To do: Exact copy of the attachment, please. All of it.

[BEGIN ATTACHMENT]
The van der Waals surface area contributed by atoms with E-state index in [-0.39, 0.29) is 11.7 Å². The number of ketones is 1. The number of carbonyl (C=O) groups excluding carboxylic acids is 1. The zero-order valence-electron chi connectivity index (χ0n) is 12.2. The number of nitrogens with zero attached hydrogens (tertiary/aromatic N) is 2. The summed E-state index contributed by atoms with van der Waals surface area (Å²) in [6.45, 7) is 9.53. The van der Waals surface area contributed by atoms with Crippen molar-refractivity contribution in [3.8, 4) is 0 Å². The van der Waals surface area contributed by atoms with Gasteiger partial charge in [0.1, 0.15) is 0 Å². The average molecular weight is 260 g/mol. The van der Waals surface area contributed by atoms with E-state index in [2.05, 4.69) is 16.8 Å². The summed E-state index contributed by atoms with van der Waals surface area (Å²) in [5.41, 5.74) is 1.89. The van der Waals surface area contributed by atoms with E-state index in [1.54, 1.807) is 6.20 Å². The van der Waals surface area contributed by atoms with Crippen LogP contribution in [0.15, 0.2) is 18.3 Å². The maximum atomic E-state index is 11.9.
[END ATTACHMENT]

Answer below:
The van der Waals surface area contributed by atoms with E-state index in [-0.39, 0.29) is 11.7 Å². The number of ketones is 1. The number of carbonyl (C=O) groups excluding carboxylic acids is 1. The zero-order valence-electron chi connectivity index (χ0n) is 12.2. The number of nitrogens with zero attached hydrogens (tertiary/aromatic N) is 2. The summed E-state index contributed by atoms with van der Waals surface area (Å²) in [6.45, 7) is 9.53. The van der Waals surface area contributed by atoms with Crippen molar-refractivity contribution in [3.8, 4) is 0 Å². The van der Waals surface area contributed by atoms with Gasteiger partial charge in [0.1, 0.15) is 0 Å². The average molecular weight is 260 g/mol. The van der Waals surface area contributed by atoms with E-state index in [2.05, 4.69) is 16.8 Å². The summed E-state index contributed by atoms with van der Waals surface area (Å²) in [5.41, 5.74) is 1.89. The van der Waals surface area contributed by atoms with E-state index in [1.54, 1.807) is 6.20 Å². The van der Waals surface area contributed by atoms with Crippen LogP contribution in [0.15, 0.2) is 18.3 Å². The maximum atomic E-state index is 11.9.